Are you curious about how a LNC Professional can become a successful entrepreneur?
You’re a nurse. You may have one or more specialties and degrees. You have a lot of experience and expertise. I’m guessing that at this point in your life, the career of clinical nursing has stopped fulfilling you.
Other nurses you know have started their own businesses, as legal nurse consultants, expert witnesses, and other careers. They’re having varying degrees of success. When you hear their stories, you get the urge to have a business.
Often, would-be solopreneurs make one of two mistakes when they contemplate their own businesses.
- The first is to assume that they could never succeed because they have no business experience or skills.
- The second is to assume that because they’re skilled professionals they will be great business successes.
The truth probably lies somewhere in between.
What You Bring to Your New LNC Business
- Clinical experience, which should include knowledge of correct procedures and protocols
- An eye for detail
- Sometimes supervisory experience
- The ability to organize complex tasks and procedures
- The ability to multitask
This is a partial list.
If you think you have no business skill, take heart. Each of the skills above help to form a foundation for beginning an LNC business. Your having them gives you a much better chance than others who want to start different kinds of businesses.
What You Don’t Bring
- Budgeting experience
- Marketing experience
- Advertising experience
- Networking experience
This, again, is a partial list.
You will have to learn these thing. With a positive attitude, persistence, commitment, and the willingness to be mentored, you can learn them. If you begin to learn them before you start your business, you will have a major advantage.
I will emphasize the word, “commitment.” This means being willing to understand the basics of bookkeeping and accounting. For example, you must be able to invoice attorneys and keep track of money you are owed.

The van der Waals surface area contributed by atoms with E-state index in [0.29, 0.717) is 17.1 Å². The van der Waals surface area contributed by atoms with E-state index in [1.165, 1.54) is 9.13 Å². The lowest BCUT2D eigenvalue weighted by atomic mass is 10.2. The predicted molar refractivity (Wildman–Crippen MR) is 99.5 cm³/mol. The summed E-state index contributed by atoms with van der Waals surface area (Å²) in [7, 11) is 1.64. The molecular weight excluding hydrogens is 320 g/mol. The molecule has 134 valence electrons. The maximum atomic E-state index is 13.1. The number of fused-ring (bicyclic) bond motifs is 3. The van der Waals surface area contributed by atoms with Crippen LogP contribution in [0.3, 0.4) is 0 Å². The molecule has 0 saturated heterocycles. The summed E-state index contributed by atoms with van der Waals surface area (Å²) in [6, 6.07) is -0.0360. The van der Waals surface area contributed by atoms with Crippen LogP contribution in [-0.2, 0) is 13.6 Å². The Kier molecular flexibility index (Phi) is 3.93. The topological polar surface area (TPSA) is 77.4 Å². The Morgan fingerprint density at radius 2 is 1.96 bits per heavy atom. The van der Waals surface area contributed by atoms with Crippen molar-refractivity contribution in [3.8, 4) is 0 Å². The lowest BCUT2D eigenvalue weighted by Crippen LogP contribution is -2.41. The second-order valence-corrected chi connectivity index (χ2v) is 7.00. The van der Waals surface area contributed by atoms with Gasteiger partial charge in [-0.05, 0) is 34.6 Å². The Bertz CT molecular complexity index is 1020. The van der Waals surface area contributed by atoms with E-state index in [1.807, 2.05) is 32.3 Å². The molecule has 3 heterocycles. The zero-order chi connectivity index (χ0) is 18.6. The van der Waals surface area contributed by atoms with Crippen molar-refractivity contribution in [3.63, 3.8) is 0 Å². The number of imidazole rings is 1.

You don’t have to be eager. You only need recognize the necessity of understanding. Even when you reach the point where you can hire people to do these things, you will still need to check the books.
Invoicing was the first thing I outsourced in my business.
This reality points to a larger truth. People who wants to leave their salaried jobs because of all the things they don’t like about them must realize that running one’s own business doesn’t eliminate tasks that may not always thrill them. The difference is that you’re doing it for yourself.
Network, Network, Network
I didn’t mention in either of the lists above an invaluable skill. That’s the ability to network. More generally, it’s the ability to talk with people: whether they’re suppliers, clients, employees, or people who work freelance for you.
As a nurse, you have a lot of experience talking with people, and this will help you. However, the conversations you’re going to have now have a particular orientation: their relationship to your business.
As distinct from working as a nurse and doing things for other people, you will often have to ask for favors and assistance. (And you should be prepared to give this, too.) You may have to assert yourself in different ways than you did in the past.
You will frequently have to remind yourself, “This is my business. I am in charge. What happens depends on me.”
Think about those statements a lot. They may terrify you. They may exhilarate you. More likely, you will feel both emotions. However, exhilaration should outweigh terror.
That’s how you know you have a chance at success.
You may enjoy reading My 12 Tips for Building a Successful LNC Business.
Right now I am working on a book focused exclusively on networking for legal nurse consultants. If you’d like me to let you know when it is ready, please send me an email to patiyer at legalnursebusiness dot com (I spelled it out but you know how to punctuate this). Just put in the subject line “Networking Book” and I’ll tell you when it is ready.
I love helping LNCs build their businesses! Let me help you go from nurse professional to LNC entrepreneur.
Set up a time to talk with me about how to grow your LNC business. Click on this link to request a call: http://LNC.tips/gethelp – we’ll see if coaching is the solution you need to move forward in 2020. If not now, when?
Pat Iyer is president of The Pat Iyer Group, which develops resources to assist LNCs obtain more clients, make more money and achieve their business goals and dreams.
Pat’s related websites include the LNC business coaching services she offers through LNCAcademy.com, the continuing education provided on LNCEU.com, the podcasts broadcast at podcast.legalnursebusiness.com, and writing tips supplied at patiyer.com.
Get all of Pat’s content in one place by downloading the mobile app, Biz Edu at www.legalnursebusiness.com/bizedu. Watch videos, listen to podcasts, read blogs, watch online courses and training and more.